If you’ve ever taken the Myers-Briggs Type Indicator, you know that the first personality component it produces is I for introvert or E for extrovert. (I’m an INTJ, in case you were wondering.) The sense of “introvert/extrovert” measured by this test is a specific psychological definition. As the Wikipedia puts it, where one falls on the “I/E” axis

show how a person orients and receives their energy. In the extroverted attitude the energy flow is outward, and the preferred focus is on other people and things, whereas in the introverted attitude the energy flow is inward, and the preferred focus is on one’s own thoughts, ideas and impressions.

In other words, extroverts get more energy from being around other people, whereas introverts get more energy from being alone, and find that being around others tends to drain their energy. This is very different from the colloquial sense of “introvert” as someone who’s shy, timid, withdrawn, or even misanthropic. I’m none of those things, and in fact I love speaking in front of crowds and throwing parties. But I have to do these things in moderation, and on my own terms. Given the choice, I’d almost always rather be with fewer people than with many, and I’d be happier still to be alone. Of course, it makes a lot of difference who the other people are and what they’re doing. If there’s a lot of noise involved, or if people are crowded close around me, that’s not so good, but if the crowd is more spread out and quieter, then my tolerance goes up; it goes up even more if the people are friends rather than strangers.

From what we’ve read, it sounds like Morgen and I are fairly typical introverts (although she’s further toward the “I” side of the scale than I am), and what she’s written on Spectatrix certainly rings true for me. Introverts tend to have a lower tolerance for noise and a greater need for personal space than extroverts, but there’s certainly a lot of variation. So although I might chalk up some personality trait as being “because” I’m an introvert, there could be other reasons—and it may not be true for other introverts, or true to a different degree.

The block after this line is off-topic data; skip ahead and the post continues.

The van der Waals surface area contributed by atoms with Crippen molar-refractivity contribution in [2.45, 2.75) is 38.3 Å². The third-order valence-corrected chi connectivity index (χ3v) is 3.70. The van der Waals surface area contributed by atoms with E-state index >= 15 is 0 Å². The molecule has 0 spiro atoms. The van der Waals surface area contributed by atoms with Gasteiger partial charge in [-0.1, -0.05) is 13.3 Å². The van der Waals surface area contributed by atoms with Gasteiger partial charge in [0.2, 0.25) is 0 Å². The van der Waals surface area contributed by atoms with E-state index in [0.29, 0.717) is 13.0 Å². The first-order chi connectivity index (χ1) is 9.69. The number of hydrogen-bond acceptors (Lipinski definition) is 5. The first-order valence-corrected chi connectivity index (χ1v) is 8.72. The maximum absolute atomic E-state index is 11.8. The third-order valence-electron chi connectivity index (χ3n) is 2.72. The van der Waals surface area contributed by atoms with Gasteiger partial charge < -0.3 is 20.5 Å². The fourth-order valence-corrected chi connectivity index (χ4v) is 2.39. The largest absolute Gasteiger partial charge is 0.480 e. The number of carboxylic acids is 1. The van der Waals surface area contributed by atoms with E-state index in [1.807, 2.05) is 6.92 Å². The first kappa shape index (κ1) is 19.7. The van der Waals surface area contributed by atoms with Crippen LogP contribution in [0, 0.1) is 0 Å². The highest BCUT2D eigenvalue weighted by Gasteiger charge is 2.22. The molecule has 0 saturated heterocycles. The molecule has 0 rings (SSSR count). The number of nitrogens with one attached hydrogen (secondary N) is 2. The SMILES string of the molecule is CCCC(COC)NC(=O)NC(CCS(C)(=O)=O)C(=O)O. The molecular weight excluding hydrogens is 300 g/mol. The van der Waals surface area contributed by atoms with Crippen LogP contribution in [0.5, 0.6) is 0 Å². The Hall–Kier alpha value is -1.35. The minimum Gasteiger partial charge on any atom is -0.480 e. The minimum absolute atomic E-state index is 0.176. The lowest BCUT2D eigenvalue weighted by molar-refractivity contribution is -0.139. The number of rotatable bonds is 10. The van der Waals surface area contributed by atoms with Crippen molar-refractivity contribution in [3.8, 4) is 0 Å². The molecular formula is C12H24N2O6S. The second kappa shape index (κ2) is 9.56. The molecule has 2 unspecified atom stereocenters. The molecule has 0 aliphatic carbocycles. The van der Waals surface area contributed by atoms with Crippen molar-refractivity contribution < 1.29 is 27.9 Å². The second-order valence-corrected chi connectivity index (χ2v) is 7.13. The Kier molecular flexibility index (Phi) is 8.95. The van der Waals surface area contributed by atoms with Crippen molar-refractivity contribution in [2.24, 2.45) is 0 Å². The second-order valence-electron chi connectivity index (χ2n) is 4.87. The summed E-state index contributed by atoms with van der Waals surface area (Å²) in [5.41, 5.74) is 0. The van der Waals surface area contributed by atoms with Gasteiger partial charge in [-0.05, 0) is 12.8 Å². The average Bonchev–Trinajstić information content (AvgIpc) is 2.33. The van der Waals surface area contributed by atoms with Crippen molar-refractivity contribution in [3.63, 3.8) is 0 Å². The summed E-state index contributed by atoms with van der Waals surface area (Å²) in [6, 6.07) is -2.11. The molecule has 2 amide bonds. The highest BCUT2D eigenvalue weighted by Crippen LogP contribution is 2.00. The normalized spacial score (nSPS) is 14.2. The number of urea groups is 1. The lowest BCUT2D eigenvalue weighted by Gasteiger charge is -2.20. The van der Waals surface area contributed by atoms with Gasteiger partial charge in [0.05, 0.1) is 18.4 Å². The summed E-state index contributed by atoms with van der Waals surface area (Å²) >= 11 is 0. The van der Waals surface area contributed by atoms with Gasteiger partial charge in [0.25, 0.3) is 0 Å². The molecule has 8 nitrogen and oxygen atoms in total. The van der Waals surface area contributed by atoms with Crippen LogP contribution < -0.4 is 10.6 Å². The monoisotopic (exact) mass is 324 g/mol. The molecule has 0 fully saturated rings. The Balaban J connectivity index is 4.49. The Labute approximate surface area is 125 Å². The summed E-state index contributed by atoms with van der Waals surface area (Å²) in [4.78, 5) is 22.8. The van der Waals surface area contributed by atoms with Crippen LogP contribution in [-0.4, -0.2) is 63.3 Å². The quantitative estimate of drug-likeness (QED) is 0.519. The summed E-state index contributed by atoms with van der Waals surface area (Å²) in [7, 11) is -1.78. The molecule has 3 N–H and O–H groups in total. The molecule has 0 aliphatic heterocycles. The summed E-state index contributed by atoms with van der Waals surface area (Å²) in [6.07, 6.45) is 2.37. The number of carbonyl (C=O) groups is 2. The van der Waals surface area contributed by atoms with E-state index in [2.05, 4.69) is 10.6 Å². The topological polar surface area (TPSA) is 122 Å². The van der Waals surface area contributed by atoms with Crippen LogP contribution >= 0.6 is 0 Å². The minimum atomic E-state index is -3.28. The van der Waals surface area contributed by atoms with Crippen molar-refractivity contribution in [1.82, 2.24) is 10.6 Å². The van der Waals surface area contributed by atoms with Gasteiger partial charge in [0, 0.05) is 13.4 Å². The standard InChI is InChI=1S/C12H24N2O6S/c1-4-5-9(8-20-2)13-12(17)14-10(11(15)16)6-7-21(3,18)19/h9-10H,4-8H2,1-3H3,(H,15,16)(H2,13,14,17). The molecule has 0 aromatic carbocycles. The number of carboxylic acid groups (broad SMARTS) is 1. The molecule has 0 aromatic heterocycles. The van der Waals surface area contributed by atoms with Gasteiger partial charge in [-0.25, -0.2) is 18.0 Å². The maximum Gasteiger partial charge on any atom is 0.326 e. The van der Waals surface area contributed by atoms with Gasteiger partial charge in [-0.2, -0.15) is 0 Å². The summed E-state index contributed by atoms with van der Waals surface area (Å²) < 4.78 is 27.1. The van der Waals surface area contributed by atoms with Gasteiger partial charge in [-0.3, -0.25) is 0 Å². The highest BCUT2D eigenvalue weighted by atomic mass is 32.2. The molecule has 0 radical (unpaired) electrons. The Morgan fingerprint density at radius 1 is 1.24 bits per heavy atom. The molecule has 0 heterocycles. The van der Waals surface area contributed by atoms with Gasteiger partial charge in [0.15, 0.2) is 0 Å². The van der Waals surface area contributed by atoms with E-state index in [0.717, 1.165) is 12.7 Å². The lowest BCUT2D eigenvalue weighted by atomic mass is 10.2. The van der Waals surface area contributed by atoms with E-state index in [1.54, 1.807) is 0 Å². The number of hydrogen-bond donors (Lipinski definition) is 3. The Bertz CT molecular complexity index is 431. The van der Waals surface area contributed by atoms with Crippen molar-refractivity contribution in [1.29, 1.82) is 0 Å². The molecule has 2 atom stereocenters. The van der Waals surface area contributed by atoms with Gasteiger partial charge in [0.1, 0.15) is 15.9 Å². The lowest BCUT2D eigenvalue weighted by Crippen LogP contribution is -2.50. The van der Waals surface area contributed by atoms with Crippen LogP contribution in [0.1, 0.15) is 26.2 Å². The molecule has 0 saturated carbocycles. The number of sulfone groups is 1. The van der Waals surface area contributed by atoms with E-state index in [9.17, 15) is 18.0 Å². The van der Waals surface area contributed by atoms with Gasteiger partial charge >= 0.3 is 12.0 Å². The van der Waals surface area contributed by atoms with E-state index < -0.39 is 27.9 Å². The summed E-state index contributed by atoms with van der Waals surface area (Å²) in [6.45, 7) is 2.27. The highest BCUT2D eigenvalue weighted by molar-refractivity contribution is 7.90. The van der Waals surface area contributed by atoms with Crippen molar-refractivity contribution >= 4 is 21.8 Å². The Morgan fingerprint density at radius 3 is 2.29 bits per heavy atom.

A few people have expressed confusion at the notion of an introvert running a blog, as though by definition we should be very private people who want to avoid attention of any kind. I guess Morgen and I are pretty private people, but the great thing about the Web is that it lets us share information about ourselves with lots of people in a way that doesn’t drain our energy, since we’re not interacting with everyone at once, or in person. I’ve corresponded with I can’t tell you how many thousands of people who have read one of my books, articles, or Web posts, and because the interactions are all done from the privacy of my office, by typing rather than talking, it’s always felt completely neutral in terms of draining my energy. Again, that may not be true of all introverts, but I think many people would be surprised how many actors, singers, politicians, and even high-profile bloggers would identify themselves as introverts.